Professional Networking

aug 31, 2010 in Technology

One of my most popular talks, and a favorite of mine to give, is “You started an open source project, now what?” It aims to give advice on how to attract developers and others to your project, and how to chase them away – a practical hints and tips session with real world examples. This morning while going through my LinkedIn inbox I realized there is a variant on this topic but then specific to professional networking.

Previously I wrote about the professional networking environment in Rochester and I’ll use some of the organizations to illustrate my points.

Whether your networking opportunity today is online (eg LinkedIn or Plaxo) or in person (eg a Digital Rochester gathering) the first step is to be prepared.

For an in-person event come with business cards an practice answers to questions you can predict: what do you do? what are you looking for?

It’s very easy and cheap these days to have cards printed. There’s really no excuse to be without. When we meet I will try to remember your name, really, I will try. Having your card makes it much, much more likely that the next day I will remember you and send you an invite to connect on LinkedIn. I will certainly not remember your email address. It also helps me network on your behalf. At a Digital Rochester gathering I spoke to a person looking for a software developer with particular skills. That same evening I run into a friend with those skills. Neither had a business card. You know, you’re making this hard for me!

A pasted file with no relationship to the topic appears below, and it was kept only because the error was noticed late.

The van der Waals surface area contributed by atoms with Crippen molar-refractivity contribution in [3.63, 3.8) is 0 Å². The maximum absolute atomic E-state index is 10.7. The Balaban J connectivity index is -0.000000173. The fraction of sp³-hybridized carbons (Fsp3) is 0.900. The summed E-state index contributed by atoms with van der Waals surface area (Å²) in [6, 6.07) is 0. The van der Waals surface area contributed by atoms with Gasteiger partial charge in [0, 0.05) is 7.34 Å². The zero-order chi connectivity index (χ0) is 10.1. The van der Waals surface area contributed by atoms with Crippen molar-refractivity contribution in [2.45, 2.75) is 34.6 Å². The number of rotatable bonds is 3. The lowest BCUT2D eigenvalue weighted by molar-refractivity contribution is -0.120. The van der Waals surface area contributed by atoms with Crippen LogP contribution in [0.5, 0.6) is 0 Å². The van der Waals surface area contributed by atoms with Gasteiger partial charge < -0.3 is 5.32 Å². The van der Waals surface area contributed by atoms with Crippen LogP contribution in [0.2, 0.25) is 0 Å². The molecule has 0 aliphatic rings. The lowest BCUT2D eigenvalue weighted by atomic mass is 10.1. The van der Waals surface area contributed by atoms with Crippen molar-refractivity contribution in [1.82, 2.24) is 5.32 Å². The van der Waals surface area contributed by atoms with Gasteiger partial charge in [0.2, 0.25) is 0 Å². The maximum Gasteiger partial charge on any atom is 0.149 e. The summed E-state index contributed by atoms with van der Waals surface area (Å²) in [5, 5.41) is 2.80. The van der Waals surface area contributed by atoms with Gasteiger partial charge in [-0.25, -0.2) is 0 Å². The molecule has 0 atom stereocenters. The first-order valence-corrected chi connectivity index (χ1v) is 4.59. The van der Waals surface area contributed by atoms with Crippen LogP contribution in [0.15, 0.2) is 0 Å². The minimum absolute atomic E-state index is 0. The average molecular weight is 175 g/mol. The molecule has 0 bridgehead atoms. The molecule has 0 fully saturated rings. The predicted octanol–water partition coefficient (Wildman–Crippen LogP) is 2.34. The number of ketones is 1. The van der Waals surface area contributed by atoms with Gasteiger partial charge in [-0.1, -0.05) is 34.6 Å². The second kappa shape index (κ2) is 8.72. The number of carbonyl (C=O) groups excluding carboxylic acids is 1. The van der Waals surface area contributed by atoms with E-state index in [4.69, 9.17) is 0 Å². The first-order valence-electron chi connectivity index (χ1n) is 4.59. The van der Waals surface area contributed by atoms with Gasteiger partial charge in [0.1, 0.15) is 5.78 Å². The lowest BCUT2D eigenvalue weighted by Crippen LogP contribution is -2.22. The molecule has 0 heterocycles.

At a conference last year in San Jose, CA I met up with two ex-Sun colleagues. One started a new venture, the other was still looking. She and I trying to help the person still searching:
“What are you looking for?”, we asked.
“Oh anything really,” he responded.
“Yeah, but what in particular do you what to do?”, we tried again.
“Anything. If you look at my last couple of jobs at Sun and Apple I never had a clearly described job and did whatever needed doing.”

The above conversation also happens a lot in open source software projects: “Where do you need help?” asks a newcomer, “anywhere, pick any area you like” answers the project leader. This is miscommunication. In the San Jose conversation our friend tried to be helpful to us by not bounding his interest. The result of course is the opposite: he’s not giving us anything to go on. You need to make choices.

Now, one can also be too abrupt. At an August Group event someone came up to me; we don’t know each other and almost the first question was “are you hiring?” I was not so my answer was “no” and the conversation, such as it was, ended. An opportunity lost. I may not be hiring but maybe I know who is or maybe I’ll be hiring in the future. But I don’t know who you are or what you’re looking for. First, start a conversation. Don’t throw your elevator pitch at me right away but start with a question. Once we’re talking either I will ask you what you’re looking for or there will be a natural moment to perform your 20 seconds sales pitch.

For online networking it is equally important to be prepared and to observe of some of the same points. I’ll stick with LinkedIn in my argument. Make sure there’s at least some professional background info in your profile: what have you done, where have you been? And, if you set email or phone as preferred means of contact then make sure an email address or phone number is in your profile…

LinkedIn is a fantastic tool to reconnect with old colleagues, friends from school or university as well as making new connections. When I receive an invite to connect on LinkedIn from someone I may have worked with in the past then it greatly helps if you put a little context in the message rather than LinkedIn’s default “I’d like to add you to my professional network on LinkedIn.” If you were my boss for seven years then you don’t need to elaborate how we know each other. In all likelihood I do remember. But if we knew each other only casually or we worked on a (short) project quite a while ago then personalizing the invite and giving me some context really helps. Don’t make me hunt for it. Give me an impression that you value re-establishing our relation by investing a little more time than the three mouse clicks to send out the plain vanilla invite.